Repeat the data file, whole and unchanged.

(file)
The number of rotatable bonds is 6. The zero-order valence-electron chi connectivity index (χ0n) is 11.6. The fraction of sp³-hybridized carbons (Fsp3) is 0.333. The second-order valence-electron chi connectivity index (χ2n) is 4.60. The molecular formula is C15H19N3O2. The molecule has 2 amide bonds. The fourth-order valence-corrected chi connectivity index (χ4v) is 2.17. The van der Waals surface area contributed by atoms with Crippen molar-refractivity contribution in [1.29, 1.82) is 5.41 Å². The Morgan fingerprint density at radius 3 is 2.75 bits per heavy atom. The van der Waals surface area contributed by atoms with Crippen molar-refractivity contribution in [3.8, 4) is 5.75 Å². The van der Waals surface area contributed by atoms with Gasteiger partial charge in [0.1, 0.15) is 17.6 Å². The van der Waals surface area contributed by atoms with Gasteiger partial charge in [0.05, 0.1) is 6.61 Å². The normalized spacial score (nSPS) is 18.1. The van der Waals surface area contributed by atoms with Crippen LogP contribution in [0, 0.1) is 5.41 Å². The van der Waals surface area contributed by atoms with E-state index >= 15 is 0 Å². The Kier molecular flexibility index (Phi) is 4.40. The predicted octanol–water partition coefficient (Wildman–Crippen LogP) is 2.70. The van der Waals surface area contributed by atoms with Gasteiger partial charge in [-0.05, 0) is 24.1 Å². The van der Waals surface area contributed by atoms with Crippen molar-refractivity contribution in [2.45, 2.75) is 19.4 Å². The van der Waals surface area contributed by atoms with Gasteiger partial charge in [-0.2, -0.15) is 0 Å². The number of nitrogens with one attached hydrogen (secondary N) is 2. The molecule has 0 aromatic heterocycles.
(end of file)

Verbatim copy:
The number of rotatable bonds is 6. The zero-order valence-electron chi connectivity index (χ0n) is 11.6. The fraction of sp³-hybridized carbons (Fsp3) is 0.333. The second-order valence-electron chi connectivity index (χ2n) is 4.60. The molecular formula is C15H19N3O2. The molecule has 2 amide bonds. The fourth-order valence-corrected chi connectivity index (χ4v) is 2.17. The van der Waals surface area contributed by atoms with Crippen molar-refractivity contribution in [1.29, 1.82) is 5.41 Å². The Morgan fingerprint density at radius 3 is 2.75 bits per heavy atom. The van der Waals surface area contributed by atoms with Crippen molar-refractivity contribution in [3.8, 4) is 5.75 Å². The van der Waals surface area contributed by atoms with Gasteiger partial charge in [0.1, 0.15) is 17.6 Å². The van der Waals surface area contributed by atoms with Gasteiger partial charge in [0.05, 0.1) is 6.61 Å². The normalized spacial score (nSPS) is 18.1. The van der Waals surface area contributed by atoms with Crippen LogP contribution in [0, 0.1) is 5.41 Å². The van der Waals surface area contributed by atoms with E-state index >= 15 is 0 Å². The Kier molecular flexibility index (Phi) is 4.40. The predicted octanol–water partition coefficient (Wildman–Crippen LogP) is 2.70. The van der Waals surface area contributed by atoms with Gasteiger partial charge in [-0.05, 0) is 24.1 Å². The van der Waals surface area contributed by atoms with Crippen molar-refractivity contribution in [2.45, 2.75) is 19.4 Å². The van der Waals surface area contributed by atoms with Gasteiger partial charge in [-0.2, -0.15) is 0 Å². The number of nitrogens with one attached hydrogen (secondary N) is 2. The molecule has 0 aromatic heterocycles.